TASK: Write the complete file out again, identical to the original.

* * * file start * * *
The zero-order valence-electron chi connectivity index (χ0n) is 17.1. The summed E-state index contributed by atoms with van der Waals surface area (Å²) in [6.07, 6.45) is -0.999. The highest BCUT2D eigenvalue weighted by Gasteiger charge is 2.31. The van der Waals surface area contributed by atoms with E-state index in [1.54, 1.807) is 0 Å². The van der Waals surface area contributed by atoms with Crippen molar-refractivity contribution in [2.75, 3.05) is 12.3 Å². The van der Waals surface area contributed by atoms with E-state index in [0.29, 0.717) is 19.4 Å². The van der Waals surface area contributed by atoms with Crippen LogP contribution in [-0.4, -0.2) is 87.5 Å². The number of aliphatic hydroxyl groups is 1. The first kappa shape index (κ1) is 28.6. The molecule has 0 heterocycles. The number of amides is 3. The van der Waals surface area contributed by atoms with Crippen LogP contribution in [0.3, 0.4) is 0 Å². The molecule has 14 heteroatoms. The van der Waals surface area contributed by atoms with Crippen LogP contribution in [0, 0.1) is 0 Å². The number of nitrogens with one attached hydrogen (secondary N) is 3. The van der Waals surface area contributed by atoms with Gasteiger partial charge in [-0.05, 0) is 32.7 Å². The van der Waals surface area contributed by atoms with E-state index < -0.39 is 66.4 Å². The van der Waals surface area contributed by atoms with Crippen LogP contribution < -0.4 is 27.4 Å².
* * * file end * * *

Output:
The zero-order valence-electron chi connectivity index (χ0n) is 17.1. The summed E-state index contributed by atoms with van der Waals surface area (Å²) in [6.07, 6.45) is -0.999. The highest BCUT2D eigenvalue weighted by Gasteiger charge is 2.31. The van der Waals surface area contributed by atoms with E-state index in [1.54, 1.807) is 0 Å². The van der Waals surface area contributed by atoms with Crippen molar-refractivity contribution in [2.75, 3.05) is 12.3 Å². The van der Waals surface area contributed by atoms with E-state index in [0.29, 0.717) is 19.4 Å². The van der Waals surface area contributed by atoms with Crippen LogP contribution in [-0.4, -0.2) is 87.5 Å². The number of aliphatic hydroxyl groups is 1. The first kappa shape index (κ1) is 28.6. The molecule has 0 heterocycles. The number of amides is 3. The van der Waals surface area contributed by atoms with Crippen LogP contribution in [0.3, 0.4) is 0 Å². The molecule has 14 heteroatoms. The van der Waals surface area contributed by atoms with Crippen LogP contribution in [0, 0.1) is 0 Å². The number of nitrogens with one attached hydrogen (secondary N) is 3. The van der Waals surface area contributed by atoms with Gasteiger partial charge in [-0.05, 0) is 32.7 Å². The van der Waals surface area contributed by atoms with E-state index < -0.39 is 66.4 Å². The van der Waals surface area contributed by atoms with Crippen LogP contribution < -0.4 is 27.4 Å².